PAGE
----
Language experts have welcomed Philip Hammond’s use of simplified English to explain esoteric financial matters to the general public.
“I struggle to avoid glazing over when economists refer to complex fiscal concepts like ‘contingency fund’,” said literary critic Peter Pentop, “but the idea of putting petrol in the tank before embarking on a car journey suddenly makes everything clear. I guess he’s putting up fuel duty from midnight.”
“We had always assumed that the employees were rubbing themselves off like a troop of monkeys back there,” commented Dr Pauline Copland, lead food scientist at Dunstable Met where the study was performed.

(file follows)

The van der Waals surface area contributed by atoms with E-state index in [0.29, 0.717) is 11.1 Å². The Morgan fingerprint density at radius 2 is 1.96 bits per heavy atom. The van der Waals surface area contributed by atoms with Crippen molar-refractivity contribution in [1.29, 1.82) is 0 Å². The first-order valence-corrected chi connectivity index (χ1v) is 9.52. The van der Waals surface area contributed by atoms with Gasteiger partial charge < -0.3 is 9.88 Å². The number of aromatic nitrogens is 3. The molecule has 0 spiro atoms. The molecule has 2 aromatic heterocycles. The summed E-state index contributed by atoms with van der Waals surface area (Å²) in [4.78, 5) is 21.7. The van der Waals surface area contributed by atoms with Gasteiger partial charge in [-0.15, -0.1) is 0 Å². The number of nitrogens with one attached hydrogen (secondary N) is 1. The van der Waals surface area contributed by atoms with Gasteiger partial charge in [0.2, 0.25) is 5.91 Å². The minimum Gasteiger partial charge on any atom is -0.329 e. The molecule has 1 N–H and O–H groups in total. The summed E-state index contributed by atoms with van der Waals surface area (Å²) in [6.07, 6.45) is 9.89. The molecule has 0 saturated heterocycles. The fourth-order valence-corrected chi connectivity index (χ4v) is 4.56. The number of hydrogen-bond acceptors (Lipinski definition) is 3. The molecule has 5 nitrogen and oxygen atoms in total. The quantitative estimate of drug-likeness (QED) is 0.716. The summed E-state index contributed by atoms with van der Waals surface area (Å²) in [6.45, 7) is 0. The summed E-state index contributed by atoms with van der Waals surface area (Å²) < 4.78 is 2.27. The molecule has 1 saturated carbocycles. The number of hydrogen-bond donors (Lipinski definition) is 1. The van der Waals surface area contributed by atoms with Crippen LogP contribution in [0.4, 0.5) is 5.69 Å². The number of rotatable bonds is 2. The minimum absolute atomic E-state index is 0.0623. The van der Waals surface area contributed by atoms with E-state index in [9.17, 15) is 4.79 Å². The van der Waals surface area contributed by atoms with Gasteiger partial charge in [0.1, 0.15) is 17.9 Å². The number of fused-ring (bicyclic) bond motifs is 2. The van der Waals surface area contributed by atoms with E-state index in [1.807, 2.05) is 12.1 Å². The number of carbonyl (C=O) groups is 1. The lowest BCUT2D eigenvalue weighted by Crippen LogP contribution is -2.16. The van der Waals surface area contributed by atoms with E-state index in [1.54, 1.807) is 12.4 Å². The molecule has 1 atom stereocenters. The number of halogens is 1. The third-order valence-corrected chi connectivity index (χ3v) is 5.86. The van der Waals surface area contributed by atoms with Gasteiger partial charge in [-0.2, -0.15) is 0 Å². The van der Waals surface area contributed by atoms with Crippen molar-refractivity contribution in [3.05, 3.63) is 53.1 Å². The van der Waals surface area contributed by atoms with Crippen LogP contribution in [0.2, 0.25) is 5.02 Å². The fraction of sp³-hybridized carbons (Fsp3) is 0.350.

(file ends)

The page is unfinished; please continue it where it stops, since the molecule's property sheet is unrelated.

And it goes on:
Former Smiths front-man Steven “Morrissey” Morrissey spends his days quietly scanning the Times obituary columns for news of Queen Elizabeth II, knowing that when she finally does pass away, his 1986 Album ‘The Queen is Dead’ will most likely be swept to number 1 by a sombre, patriotic nation.
“We [The Smiths] toyed with the idea of a perennial Christmas song, like Mariah Carey and Wham did, but the market was a bit crowded, so ‘How Soon is Christmas?’ eventually became the track we all know as ‘How Soon is Now?’, and ‘Santa in a Coma’ just got binned,” chirped the happy-go-lucky crooner.
“Then Johnny [Marr] said we should put down a track that played the long game – a little retirement bonus for us if you will – and we bounced around some ideas for blue ocean strategies, where we would be guaranteed to be the go-to track when some inevitable future event happened.”